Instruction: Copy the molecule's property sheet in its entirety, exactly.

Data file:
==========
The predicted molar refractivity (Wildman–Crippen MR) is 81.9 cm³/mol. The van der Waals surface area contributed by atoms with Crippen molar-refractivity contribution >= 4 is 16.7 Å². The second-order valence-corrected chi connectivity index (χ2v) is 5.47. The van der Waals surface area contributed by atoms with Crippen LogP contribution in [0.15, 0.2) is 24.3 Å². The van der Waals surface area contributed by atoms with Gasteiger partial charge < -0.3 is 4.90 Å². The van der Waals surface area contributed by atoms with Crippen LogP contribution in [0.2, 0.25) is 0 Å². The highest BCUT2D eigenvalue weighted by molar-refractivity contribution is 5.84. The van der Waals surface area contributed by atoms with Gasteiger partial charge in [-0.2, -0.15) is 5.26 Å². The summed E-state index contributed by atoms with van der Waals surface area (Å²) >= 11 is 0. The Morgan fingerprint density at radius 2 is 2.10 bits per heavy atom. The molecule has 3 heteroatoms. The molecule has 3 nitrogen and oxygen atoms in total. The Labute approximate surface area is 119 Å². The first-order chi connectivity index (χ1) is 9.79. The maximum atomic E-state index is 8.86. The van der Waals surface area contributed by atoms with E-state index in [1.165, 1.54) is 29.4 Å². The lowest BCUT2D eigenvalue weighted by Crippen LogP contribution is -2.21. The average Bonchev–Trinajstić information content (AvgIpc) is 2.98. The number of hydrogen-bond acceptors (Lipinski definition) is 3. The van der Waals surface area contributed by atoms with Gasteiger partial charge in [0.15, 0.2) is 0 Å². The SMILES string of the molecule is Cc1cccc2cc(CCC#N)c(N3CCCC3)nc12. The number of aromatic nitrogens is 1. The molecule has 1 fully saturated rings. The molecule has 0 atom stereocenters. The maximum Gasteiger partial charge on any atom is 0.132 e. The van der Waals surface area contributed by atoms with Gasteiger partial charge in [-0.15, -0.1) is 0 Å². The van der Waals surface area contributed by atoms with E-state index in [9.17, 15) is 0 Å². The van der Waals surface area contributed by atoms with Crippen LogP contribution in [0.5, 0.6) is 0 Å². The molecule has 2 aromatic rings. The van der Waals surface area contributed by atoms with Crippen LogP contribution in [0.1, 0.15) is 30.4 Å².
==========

The predicted molar refractivity (Wildman–Crippen MR) is 81.9 cm³/mol. The van der Waals surface area contributed by atoms with Crippen molar-refractivity contribution >= 4 is 16.7 Å². The second-order valence-corrected chi connectivity index (χ2v) is 5.47. The van der Waals surface area contributed by atoms with Crippen LogP contribution in [0.15, 0.2) is 24.3 Å². The van der Waals surface area contributed by atoms with Gasteiger partial charge < -0.3 is 4.90 Å². The van der Waals surface area contributed by atoms with Crippen LogP contribution in [0.2, 0.25) is 0 Å². The highest BCUT2D eigenvalue weighted by molar-refractivity contribution is 5.84. The van der Waals surface area contributed by atoms with Gasteiger partial charge in [-0.2, -0.15) is 5.26 Å². The summed E-state index contributed by atoms with van der Waals surface area (Å²) >= 11 is 0. The Morgan fingerprint density at radius 2 is 2.10 bits per heavy atom. The molecule has 3 heteroatoms. The molecule has 3 nitrogen and oxygen atoms in total. The Labute approximate surface area is 119 Å². The first-order chi connectivity index (χ1) is 9.79. The maximum atomic E-state index is 8.86. The van der Waals surface area contributed by atoms with E-state index in [1.165, 1.54) is 29.4 Å². The lowest BCUT2D eigenvalue weighted by Crippen LogP contribution is -2.21. The average Bonchev–Trinajstić information content (AvgIpc) is 2.98. The number of hydrogen-bond acceptors (Lipinski definition) is 3. The van der Waals surface area contributed by atoms with Gasteiger partial charge in [0.15, 0.2) is 0 Å². The SMILES string of the molecule is Cc1cccc2cc(CCC#N)c(N3CCCC3)nc12. The number of aromatic nitrogens is 1. The molecule has 1 fully saturated rings. The molecule has 0 atom stereocenters. The maximum Gasteiger partial charge on any atom is 0.132 e. The van der Waals surface area contributed by atoms with Gasteiger partial charge in [-0.15, -0.1) is 0 Å². The van der Waals surface area contributed by atoms with E-state index in [9.17, 15) is 0 Å². The van der Waals surface area contributed by atoms with Crippen LogP contribution in [0.5, 0.6) is 0 Å². The molecule has 2 aromatic rings. The van der Waals surface area contributed by atoms with Crippen LogP contribution in [0.1, 0.15) is 30.4 Å².